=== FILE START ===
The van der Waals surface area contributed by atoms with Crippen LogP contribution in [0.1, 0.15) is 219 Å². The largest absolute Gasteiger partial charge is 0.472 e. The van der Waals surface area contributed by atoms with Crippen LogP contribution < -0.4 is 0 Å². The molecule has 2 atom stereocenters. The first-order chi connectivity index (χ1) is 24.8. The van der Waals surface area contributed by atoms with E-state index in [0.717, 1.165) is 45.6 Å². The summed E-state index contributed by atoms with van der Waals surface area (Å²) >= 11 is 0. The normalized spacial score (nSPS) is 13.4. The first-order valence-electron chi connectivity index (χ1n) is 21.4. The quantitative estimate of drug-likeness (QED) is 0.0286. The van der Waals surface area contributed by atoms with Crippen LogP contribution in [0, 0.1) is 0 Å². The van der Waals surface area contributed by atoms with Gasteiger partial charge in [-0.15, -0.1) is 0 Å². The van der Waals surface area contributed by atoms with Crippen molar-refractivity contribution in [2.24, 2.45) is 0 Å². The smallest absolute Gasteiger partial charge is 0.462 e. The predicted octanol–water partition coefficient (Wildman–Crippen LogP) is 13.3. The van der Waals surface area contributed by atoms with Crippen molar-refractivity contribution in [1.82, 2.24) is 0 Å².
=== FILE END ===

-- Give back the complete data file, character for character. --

The van der Waals surface area contributed by atoms with Crippen LogP contribution in [0.1, 0.15) is 219 Å². The largest absolute Gasteiger partial charge is 0.472 e. The van der Waals surface area contributed by atoms with Crippen LogP contribution < -0.4 is 0 Å². The molecule has 2 atom stereocenters. The first-order chi connectivity index (χ1) is 24.8. The van der Waals surface area contributed by atoms with E-state index in [0.717, 1.165) is 45.6 Å². The summed E-state index contributed by atoms with van der Waals surface area (Å²) >= 11 is 0. The normalized spacial score (nSPS) is 13.4. The first-order valence-electron chi connectivity index (χ1n) is 21.4. The quantitative estimate of drug-likeness (QED) is 0.0286. The van der Waals surface area contributed by atoms with Crippen LogP contribution in [0, 0.1) is 0 Å². The van der Waals surface area contributed by atoms with Gasteiger partial charge in [-0.15, -0.1) is 0 Å². The van der Waals surface area contributed by atoms with Crippen molar-refractivity contribution in [2.24, 2.45) is 0 Å². The smallest absolute Gasteiger partial charge is 0.462 e. The predicted octanol–water partition coefficient (Wildman–Crippen LogP) is 13.3. The van der Waals surface area contributed by atoms with Crippen molar-refractivity contribution in [1.82, 2.24) is 0 Å².